Archive for the ‘Performance Acceleration’ category

Fascinating Stuff About Millennials!

February 6, 2018

Management Research Group (MRG) has been administering Leadership Effectiveness Analyses for 34 years. They took LEA results from 25-35 year olds from 30 years ago and compared to LEA results from current 25-35 year olds and found virtually no differences in results.  

It is important to note that unlike most Lickert-based 360s which ask someone to score based on 1-10, always to never, etc., MRG uses a semi-ipsative tool which cannot be gamed, and eliminates most common rater biases.  The Leadership Effectiveness Analysis is a 360 degree feedback tool designed to evaluate how someone’s leadership practices are perceived by others.

 MRG LEA data

It seems our complaints are more about people in their 20’s and early 30’s and less about one generation or another.  I know, I know!  But “I was different when I was their age!”  I have no doubt!  But when you think about most of your peers — just imagine your last high school reunion — you were probably different from them, too.  That’s why you achieved what you did because you were different form the rest.  Our challenge is to continue to seek those diamonds in the rough, and not just settle for anything that briefly sparkles.  They are out there; sometimes we just need to refine our selection processes!

Use Assessments To Build Team Trust

February 2, 2018

In his book “The Five Dysfunctions of a Team,” Patrick Lencioni suggests trust is the basic foundation for a high performing team.  Teams cannot engage in healthy conflict, commit to each other, hold each other accountable, or achieve sustainable results with an absence of trust.

So how does a team build trust?  According to Lencioni, “Some of the most effective and lasting tools for building trust on a team are profiles of team members’ behavioral preferences and personality styles.  These help break down barriers by allowing people to better understand and empathize with one another.”

The psychometric instrument the team uses is not as important as going through the exercise.  Whether you use Myers-Briggs, PI, DISC, or another assessment tool, the value to the team is in having each team member share their results, discuss their strengths and weaknesses, and learn to leverage each team member’s strengths.  The shared vulnerability exhibited in the exercise creates a team bond and an inherent level of trust.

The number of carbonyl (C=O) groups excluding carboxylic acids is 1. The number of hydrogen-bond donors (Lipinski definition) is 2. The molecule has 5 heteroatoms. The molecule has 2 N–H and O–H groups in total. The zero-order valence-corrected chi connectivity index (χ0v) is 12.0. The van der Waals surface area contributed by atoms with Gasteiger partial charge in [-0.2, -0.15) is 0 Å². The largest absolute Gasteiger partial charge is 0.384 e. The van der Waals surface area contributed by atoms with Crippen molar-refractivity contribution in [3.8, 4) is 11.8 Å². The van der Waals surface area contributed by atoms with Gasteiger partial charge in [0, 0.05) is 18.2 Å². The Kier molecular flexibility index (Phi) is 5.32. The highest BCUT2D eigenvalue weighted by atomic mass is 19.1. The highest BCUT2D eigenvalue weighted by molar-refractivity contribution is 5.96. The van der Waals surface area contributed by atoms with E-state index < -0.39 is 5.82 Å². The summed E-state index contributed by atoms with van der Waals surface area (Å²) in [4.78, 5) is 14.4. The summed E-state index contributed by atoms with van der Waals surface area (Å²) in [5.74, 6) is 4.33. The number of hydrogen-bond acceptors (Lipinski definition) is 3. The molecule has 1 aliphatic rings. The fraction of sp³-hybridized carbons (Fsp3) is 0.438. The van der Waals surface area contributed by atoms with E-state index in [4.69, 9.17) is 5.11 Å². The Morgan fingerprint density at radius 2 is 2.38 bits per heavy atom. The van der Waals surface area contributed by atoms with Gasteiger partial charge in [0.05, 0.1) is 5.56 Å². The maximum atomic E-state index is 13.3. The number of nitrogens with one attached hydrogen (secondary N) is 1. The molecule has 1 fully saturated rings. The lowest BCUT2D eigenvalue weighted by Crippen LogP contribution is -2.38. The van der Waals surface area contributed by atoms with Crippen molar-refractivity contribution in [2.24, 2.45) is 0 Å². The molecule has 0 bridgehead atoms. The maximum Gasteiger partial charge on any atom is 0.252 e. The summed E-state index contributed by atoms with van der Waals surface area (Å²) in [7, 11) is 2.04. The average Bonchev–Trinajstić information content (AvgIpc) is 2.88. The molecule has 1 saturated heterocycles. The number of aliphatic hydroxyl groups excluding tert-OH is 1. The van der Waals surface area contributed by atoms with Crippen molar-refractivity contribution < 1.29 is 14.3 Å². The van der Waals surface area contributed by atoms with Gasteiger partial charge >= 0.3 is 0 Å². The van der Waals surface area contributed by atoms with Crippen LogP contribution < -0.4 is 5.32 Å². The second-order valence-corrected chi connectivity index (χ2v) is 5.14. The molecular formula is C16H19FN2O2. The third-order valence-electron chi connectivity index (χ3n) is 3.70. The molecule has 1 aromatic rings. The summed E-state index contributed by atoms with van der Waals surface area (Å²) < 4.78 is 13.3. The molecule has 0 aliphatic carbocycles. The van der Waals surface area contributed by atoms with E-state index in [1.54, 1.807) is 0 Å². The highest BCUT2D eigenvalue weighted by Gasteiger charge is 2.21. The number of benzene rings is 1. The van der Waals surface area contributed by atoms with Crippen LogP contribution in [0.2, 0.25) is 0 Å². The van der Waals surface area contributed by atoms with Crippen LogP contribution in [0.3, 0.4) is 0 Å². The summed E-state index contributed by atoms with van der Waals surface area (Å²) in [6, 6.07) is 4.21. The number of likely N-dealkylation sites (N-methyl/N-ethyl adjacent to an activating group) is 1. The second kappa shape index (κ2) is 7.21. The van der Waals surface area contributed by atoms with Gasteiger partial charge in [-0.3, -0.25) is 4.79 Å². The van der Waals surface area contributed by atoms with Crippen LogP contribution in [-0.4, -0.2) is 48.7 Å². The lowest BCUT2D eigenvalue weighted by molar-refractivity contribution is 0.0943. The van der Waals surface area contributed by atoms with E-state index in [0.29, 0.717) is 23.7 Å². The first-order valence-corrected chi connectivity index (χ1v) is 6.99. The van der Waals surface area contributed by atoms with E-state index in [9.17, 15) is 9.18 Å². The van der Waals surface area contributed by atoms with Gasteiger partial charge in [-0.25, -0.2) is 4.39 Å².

Empowered teams take an assessment then share and discuss each other’s results to experience high performing success.

Consistency Is The Key To Successful One-On-Ones

January 28, 2018

When our kids were growing up, we took them out to breakfast every Friday morning before school.  We rarely missed these routine times together.  During each breakfast we would ask, “How’s school going?” and almost every time the answer was “good, okay.”  The important point is almost every time.  One time the answer was a mumbled “fine” followed by a shoulder shrug.  Not the usual “good, okay.” After further questioning, we found out there was an issue in science class.  If it were not for the regular breakfast meetings and the consistent questioning, science class would have been a big problem.

Leaders need to be consistent with their direct report’s one-on-ones. Holding them at the same time each week and asking the same check-in questions.  When the leader’s direct report has challenges, knowing they’ll have their attention regularly gives them a built-in forum for dealing with the problem.

Asking the same check-in questions during each session will yield the same responses most of the time.  That gives the leader a basis for measuring unusual answers that may indicate underlying issues.

One-on-ones are one of the most empowering leadership tools in the leader’s toolkit.  Exercising consistency will make them even more successful.

Reinforce Core Values At Least Quarterly

January 18, 2018

Most organizations have core values or some set of guiding principles that determine the ways in which business is conducted.  Some organizations take them seriously, but others distribute core values within the organization with much pomp and circumstance and pay little attention to them thereafter.

One of the best ways to ensure core values are understood, internalized, and lived is to make them a part of the performance review process.  At least quarterly, each employee in an organization should be asked to recount specific situations where they have demonstrated EVERY ONE of the organization’s core values.

One organization we worked with scored employees on a ten-point scale each quarter for each of their core values.  The score was determined by:

  • 2 points for knowing the core value;
  • 2 points for being able to recite the core value verbatim;